You can take advantage of this feature in several scenarios. Specifically, Next.js Preview Mode is incredibly useful for content editors. This is because you can give them the ability to view real-time draft content edited with their headless CMS directly on the actual pages. Note that these draft content pages should only be available to a limited group of members of your team, ideally through a shareable URL. This is exactly what Next.js Preview mode allows you to achieve.

How Does Next.js Preview Mode Work?

As explained on the Next.js Preview Mode page of the official documentation, Preview Mode is intended to work with a headless CMS. So, to understand how Next.js Preview Mode works, let’s take a look at DatoCMS’s Next.js blog starter. If you are not familiar with this project, this is nothing more than a simple blog template implemented with Next.js and DatoCMS. Check out the live blog demo.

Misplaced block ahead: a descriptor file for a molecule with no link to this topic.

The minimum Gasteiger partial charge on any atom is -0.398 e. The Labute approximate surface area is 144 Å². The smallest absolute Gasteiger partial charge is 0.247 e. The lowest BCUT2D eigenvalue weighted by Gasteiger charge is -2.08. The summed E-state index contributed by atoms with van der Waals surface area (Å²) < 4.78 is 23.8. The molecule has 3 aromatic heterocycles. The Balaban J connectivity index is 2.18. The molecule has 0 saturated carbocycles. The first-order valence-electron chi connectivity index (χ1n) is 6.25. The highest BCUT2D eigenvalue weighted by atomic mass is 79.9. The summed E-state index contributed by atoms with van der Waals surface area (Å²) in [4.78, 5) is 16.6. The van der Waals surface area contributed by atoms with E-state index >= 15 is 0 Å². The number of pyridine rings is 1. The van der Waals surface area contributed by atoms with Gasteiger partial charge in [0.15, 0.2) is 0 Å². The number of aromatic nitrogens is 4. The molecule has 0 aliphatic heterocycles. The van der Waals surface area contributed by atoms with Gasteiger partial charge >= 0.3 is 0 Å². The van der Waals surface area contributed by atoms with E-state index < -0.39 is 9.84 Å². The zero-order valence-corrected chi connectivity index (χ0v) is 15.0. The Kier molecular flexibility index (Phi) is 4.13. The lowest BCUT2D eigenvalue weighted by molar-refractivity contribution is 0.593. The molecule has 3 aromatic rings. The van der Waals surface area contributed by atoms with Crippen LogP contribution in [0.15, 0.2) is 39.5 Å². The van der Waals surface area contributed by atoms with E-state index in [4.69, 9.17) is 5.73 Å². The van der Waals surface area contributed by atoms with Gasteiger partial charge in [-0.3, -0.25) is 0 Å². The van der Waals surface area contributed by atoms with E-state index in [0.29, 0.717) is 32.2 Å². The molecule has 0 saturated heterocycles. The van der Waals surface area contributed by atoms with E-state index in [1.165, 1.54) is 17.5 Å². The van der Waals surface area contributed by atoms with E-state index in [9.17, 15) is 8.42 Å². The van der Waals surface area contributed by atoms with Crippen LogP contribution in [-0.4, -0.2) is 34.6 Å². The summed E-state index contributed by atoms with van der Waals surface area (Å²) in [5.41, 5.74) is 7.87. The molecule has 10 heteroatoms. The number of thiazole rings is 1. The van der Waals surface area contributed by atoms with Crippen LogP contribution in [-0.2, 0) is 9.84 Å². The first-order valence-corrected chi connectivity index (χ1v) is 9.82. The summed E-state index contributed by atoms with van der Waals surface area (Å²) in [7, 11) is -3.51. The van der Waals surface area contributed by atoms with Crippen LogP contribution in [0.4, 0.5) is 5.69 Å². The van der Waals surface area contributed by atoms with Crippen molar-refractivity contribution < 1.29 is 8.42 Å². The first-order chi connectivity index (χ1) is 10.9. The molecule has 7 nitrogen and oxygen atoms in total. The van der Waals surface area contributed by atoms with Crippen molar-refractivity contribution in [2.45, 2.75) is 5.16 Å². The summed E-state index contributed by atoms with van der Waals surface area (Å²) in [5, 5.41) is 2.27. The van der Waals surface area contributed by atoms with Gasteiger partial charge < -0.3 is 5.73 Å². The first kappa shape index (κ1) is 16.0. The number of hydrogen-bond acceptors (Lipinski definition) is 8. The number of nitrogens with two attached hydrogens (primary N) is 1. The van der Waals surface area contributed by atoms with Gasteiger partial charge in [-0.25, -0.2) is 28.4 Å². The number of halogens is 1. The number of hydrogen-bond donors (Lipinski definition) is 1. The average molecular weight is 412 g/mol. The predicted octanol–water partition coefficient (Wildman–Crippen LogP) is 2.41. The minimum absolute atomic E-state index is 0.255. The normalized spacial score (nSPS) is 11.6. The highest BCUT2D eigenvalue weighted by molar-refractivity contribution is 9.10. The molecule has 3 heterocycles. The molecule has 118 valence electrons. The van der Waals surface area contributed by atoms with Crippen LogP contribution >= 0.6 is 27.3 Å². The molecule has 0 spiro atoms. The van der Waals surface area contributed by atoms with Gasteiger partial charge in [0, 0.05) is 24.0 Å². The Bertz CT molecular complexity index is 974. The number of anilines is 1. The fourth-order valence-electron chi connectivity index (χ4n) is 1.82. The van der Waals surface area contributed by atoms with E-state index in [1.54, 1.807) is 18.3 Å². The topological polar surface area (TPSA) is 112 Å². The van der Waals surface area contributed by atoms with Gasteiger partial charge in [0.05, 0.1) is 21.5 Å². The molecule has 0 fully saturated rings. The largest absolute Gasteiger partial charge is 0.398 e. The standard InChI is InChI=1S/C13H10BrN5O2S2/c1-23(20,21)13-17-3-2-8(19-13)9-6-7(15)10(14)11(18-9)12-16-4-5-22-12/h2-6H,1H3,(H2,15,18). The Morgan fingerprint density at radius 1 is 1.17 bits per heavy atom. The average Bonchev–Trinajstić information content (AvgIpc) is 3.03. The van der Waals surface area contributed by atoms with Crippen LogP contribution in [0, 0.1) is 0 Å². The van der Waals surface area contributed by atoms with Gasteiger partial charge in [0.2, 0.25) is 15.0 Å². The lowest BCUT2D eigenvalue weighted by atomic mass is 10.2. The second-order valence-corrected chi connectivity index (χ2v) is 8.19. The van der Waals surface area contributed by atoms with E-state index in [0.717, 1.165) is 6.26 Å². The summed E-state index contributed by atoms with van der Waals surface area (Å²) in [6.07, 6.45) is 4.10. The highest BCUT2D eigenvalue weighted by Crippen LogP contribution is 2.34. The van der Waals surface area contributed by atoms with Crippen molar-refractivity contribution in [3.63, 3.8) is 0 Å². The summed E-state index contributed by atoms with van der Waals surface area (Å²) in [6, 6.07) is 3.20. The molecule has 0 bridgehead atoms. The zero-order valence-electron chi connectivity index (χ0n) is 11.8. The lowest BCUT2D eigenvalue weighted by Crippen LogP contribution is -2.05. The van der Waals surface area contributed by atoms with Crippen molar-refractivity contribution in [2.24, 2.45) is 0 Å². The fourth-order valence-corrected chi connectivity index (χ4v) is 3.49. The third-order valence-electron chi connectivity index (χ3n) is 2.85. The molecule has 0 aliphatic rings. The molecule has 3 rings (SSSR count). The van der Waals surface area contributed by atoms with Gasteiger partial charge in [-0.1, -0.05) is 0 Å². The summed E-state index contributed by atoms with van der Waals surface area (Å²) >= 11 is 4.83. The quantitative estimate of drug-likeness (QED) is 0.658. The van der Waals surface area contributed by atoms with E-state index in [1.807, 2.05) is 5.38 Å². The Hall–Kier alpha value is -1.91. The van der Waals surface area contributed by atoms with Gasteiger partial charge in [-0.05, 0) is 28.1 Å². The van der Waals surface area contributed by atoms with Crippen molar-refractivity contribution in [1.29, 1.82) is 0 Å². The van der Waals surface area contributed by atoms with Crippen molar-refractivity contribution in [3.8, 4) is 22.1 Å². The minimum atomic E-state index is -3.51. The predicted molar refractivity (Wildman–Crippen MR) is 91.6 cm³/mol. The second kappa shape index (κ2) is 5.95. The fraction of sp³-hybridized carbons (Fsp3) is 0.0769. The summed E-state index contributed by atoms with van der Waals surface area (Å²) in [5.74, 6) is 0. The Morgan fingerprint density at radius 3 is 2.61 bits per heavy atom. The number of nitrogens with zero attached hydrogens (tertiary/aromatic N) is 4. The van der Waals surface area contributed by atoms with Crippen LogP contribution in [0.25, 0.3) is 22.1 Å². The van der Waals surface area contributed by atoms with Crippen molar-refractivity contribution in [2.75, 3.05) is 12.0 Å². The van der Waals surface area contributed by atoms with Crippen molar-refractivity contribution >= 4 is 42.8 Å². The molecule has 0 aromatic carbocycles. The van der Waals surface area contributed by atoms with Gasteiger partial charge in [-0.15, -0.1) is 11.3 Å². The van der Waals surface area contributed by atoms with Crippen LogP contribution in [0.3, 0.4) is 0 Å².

The Next.js + DatoCMS blog template

This project implements the Preview Mode feature in Next.js. Specifically, it provides access to preview mode with a single click.

Entering preview mode in a single click

Let’s understand how to achieve this and dig into how Next.js Preview mode works. To follow this tutorial more easily, you should keep the GitHub repository of the Next.js blog template open in a new tab. Review it periodically to keep up and understand how the code works as a whole.

Step #1: Creating a preview API route